As time went by without pigeons I looked back at what I had achieved and I didn't think about having won sections or opens in Classic racing, or even winning the car in 1995 but I just remembered enjoying flying the hens from a nest for those few weeks, so when I met Ton Bollebakker and he spoke to me about how he raced flying only the natural system it gave me something to think about, and that was always going to be dangerous!

A lot of what Ton said to me just felt right for me, just focus on one race, the best race, and in his opinion there is nothing better than a maternal hen on a nest, personally I think he is right and perhaps that's why we 'clicked', but I never really understood what he meant about 'the art of flying natural' but I do now!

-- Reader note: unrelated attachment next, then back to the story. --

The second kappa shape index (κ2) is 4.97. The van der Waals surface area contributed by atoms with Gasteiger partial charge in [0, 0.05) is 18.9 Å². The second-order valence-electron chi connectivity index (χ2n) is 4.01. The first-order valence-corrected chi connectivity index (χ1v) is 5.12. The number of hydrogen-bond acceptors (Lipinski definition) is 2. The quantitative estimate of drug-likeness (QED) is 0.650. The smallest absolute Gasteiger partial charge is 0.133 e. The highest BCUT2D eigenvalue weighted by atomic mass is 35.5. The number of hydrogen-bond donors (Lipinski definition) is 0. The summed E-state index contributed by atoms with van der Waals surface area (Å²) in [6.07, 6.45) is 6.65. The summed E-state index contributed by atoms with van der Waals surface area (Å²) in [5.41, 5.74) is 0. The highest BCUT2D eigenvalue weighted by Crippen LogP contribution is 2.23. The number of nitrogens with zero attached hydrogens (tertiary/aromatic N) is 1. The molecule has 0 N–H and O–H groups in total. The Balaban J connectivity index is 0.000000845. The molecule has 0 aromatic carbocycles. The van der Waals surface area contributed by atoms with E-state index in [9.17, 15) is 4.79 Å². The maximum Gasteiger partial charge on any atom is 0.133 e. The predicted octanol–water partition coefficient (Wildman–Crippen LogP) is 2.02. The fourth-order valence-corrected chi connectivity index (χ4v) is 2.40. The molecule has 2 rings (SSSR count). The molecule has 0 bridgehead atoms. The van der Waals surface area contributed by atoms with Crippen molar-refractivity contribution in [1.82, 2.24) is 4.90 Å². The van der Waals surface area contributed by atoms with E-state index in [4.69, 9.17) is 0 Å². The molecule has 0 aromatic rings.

Racing a natural system is an art form, and to me perhaps the purest art form in the sport. We will all agree it is no longer fashionable but racing pigeons themselves have not evolved or genetically altered that much in the last 50 years. Yes feeding systems are so much better today and medication is better than ever, but surely that can work as well for natural as it can for widowhood, maybe even better as racing natural the birds have lower level of stress and keep generally healthier.

Natural is about learning what makes every bird 'click', it may be a nest position of eggs, youngsters or driving or maybe all of them! When you see what really motivates that individual you need to remember this and apply it to them when it matters. Racing like this was enjoyable to me as I could try to work out as yearlings what suited individual pigeons and then I had the power to harness when I was preparing them for Tarbes at 2 or 3 years old.